Can one bow before a king? Can one bow to a statue of a king?
For example, if one is visiting North Korea, may one bow to the statues as shown in this picture? Note that they are not fully prostrating themselves.
In North Korea the ruling class is (strangely) treated like a deity according to this Wikipedia article similar to Nevuchadzezzar and the idol he built. As such, bowing is assur (even without prostration - pishut yadaim veraglayim). Even removing one's hat in deference is assur (cf Yoreh Deah 150:3 Rema)
If one is bowing down to a person who is not treated as a diety and is not wearing religious items to which he is also bowing, there is no problem. Bowing to another person in the east (and frequently in the Torah) was the equivalent of today's handshake and mode of showing respect and is by itself permissible.
Related story from here
There is a chapter "Bowing" page 63 in the book "Letters to a Buddhist Jew" by Rabbis David Gottleib and Akiva Tatz that discusses at length this and similar issues.
One is allowed to bow before a king, even a secular king.
Indeed, the reason Mordechai did not bow before Haman (Esther 3:2) was only because he was wearing an idol (Esther Rabba 7:6) or had made himself into a god (Rashi ad loc). We see, therefore, that one is allowed to bow before a human leader, and this is not considered idolatry.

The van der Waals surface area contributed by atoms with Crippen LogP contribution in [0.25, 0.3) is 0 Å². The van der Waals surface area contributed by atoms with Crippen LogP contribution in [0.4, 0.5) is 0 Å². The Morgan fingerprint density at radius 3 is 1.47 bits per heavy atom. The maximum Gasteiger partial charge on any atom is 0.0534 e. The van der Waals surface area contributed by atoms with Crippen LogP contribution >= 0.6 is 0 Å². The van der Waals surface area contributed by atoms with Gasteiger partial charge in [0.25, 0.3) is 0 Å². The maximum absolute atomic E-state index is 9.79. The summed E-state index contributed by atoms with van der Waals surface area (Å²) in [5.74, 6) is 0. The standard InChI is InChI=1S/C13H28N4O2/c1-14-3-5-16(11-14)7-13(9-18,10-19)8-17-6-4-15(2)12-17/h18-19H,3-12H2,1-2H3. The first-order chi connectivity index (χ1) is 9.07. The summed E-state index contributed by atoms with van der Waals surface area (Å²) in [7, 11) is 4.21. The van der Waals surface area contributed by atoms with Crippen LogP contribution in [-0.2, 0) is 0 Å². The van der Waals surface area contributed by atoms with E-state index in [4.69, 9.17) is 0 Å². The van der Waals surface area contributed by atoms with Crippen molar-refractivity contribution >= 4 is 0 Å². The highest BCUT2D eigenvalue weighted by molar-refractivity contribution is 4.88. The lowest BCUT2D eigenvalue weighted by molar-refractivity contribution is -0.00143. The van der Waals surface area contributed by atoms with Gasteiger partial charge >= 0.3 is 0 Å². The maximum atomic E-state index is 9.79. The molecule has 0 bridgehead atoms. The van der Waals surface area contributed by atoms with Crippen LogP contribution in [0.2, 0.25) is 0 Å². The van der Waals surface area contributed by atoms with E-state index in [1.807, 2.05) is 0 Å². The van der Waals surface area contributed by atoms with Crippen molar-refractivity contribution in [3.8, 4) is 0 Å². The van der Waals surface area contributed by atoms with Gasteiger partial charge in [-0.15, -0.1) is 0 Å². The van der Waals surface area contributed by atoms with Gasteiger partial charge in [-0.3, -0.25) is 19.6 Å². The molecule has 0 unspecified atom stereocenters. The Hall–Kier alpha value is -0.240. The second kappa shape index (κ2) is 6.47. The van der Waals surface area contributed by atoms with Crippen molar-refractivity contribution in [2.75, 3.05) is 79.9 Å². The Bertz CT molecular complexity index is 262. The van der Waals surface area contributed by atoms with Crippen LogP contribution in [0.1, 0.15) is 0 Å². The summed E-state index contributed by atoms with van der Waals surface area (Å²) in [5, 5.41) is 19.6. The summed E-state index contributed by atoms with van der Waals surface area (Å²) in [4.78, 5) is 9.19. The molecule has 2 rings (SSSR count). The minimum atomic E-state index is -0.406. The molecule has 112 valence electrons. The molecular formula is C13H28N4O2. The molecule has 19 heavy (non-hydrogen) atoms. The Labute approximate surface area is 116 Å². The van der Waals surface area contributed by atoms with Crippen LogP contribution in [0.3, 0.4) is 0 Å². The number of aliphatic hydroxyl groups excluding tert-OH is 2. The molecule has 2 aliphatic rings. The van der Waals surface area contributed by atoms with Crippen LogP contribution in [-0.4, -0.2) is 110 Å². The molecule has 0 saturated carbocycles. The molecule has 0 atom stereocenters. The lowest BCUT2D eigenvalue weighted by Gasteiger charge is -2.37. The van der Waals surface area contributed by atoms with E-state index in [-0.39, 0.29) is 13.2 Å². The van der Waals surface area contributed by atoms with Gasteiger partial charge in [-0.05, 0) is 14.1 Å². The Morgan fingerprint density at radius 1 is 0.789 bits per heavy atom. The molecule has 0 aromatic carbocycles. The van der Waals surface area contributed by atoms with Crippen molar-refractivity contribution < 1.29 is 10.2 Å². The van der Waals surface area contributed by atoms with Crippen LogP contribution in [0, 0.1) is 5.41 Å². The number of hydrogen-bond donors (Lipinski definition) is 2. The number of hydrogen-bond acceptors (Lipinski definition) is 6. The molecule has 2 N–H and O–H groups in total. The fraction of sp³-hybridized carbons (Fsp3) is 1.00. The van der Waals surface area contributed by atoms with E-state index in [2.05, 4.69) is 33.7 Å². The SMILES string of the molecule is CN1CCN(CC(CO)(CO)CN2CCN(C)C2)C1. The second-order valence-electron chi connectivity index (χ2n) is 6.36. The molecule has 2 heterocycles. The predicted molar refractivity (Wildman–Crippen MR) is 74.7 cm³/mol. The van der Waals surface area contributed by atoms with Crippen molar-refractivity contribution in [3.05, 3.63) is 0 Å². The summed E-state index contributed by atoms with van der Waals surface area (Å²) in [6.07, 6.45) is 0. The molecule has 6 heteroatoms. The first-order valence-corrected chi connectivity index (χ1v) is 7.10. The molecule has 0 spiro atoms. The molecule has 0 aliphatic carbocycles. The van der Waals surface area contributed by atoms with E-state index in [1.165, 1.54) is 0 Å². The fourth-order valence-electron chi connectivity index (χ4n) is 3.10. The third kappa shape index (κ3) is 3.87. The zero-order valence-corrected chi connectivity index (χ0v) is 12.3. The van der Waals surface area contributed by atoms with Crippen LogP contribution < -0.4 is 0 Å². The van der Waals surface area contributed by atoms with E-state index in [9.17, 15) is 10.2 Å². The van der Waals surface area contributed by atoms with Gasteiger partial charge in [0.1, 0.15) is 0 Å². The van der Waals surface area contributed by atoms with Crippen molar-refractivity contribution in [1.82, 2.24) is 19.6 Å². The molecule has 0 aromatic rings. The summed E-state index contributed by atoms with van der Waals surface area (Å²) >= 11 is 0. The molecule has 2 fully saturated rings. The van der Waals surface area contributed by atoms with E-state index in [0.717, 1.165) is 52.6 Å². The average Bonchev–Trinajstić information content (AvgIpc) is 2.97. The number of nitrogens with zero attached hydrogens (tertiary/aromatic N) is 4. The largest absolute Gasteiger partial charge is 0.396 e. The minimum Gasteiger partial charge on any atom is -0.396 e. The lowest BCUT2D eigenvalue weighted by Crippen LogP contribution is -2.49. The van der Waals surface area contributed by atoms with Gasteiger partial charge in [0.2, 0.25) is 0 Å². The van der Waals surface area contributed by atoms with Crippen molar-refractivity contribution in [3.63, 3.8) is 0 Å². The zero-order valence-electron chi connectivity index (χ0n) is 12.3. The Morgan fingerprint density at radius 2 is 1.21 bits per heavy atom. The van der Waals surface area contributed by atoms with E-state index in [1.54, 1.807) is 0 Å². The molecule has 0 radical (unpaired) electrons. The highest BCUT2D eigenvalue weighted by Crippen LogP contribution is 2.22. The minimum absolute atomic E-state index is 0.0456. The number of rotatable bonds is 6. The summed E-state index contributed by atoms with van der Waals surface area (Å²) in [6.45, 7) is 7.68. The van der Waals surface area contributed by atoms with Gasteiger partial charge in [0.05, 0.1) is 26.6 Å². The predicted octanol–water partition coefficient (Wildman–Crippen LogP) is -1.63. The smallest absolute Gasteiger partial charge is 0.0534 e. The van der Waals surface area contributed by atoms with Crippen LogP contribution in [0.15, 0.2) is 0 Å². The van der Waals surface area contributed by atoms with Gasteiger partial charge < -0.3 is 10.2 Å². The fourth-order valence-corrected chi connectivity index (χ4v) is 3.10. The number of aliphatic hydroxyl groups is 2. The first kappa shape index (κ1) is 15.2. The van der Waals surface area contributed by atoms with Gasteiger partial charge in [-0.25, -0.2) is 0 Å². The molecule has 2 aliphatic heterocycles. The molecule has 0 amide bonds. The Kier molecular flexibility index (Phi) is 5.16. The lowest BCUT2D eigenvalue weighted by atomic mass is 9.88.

It is unclear if the leaders of North Korea consider themselves to be "divine." Officially, North Korea is atheist, and most of the population has no religion. However, some websites assert that they do consider themselves as gods.
If one is under duress, he is permitted to bow to a statue of a king, as long as the statue is not an idol. However, it is not clear if one may bow if he is not under duress.
(There is discussion in the Rishonim regarding this issue, based on Daniel chapter 3. See Maharsha in his Chiddushei Aggadot on Megilla 12a, Tosafot on Pesachim 53b, as well as most of the Rishonim on Ketuvot 33b and Sanhedrin 74a. See also this article.)